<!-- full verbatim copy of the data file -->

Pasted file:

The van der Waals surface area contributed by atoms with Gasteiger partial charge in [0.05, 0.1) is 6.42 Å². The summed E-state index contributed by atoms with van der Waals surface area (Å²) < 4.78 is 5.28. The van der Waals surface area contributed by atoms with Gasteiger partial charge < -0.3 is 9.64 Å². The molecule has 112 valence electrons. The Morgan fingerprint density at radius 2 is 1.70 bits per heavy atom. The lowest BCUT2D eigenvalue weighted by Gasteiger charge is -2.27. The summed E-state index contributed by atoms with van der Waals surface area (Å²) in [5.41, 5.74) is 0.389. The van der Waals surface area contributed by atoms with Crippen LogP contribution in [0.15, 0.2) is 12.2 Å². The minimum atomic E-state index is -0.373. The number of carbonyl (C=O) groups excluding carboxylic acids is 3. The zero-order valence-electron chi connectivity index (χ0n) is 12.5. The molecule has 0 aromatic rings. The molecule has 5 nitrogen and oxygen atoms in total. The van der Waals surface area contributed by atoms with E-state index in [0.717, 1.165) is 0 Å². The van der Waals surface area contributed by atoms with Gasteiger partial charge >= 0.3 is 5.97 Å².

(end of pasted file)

The van der Waals surface area contributed by atoms with Gasteiger partial charge in [0.05, 0.1) is 6.42 Å². The summed E-state index contributed by atoms with van der Waals surface area (Å²) < 4.78 is 5.28. The van der Waals surface area contributed by atoms with Gasteiger partial charge < -0.3 is 9.64 Å². The molecule has 112 valence electrons. The Morgan fingerprint density at radius 2 is 1.70 bits per heavy atom. The lowest BCUT2D eigenvalue weighted by Gasteiger charge is -2.27. The summed E-state index contributed by atoms with van der Waals surface area (Å²) in [5.41, 5.74) is 0.389. The van der Waals surface area contributed by atoms with Crippen LogP contribution in [0.15, 0.2) is 12.2 Å². The minimum atomic E-state index is -0.373. The number of carbonyl (C=O) groups excluding carboxylic acids is 3. The zero-order valence-electron chi connectivity index (χ0n) is 12.5. The molecule has 0 aromatic rings. The molecule has 5 nitrogen and oxygen atoms in total. The van der Waals surface area contributed by atoms with E-state index in [0.717, 1.165) is 0 Å². The van der Waals surface area contributed by atoms with Gasteiger partial charge >= 0.3 is 5.97 Å².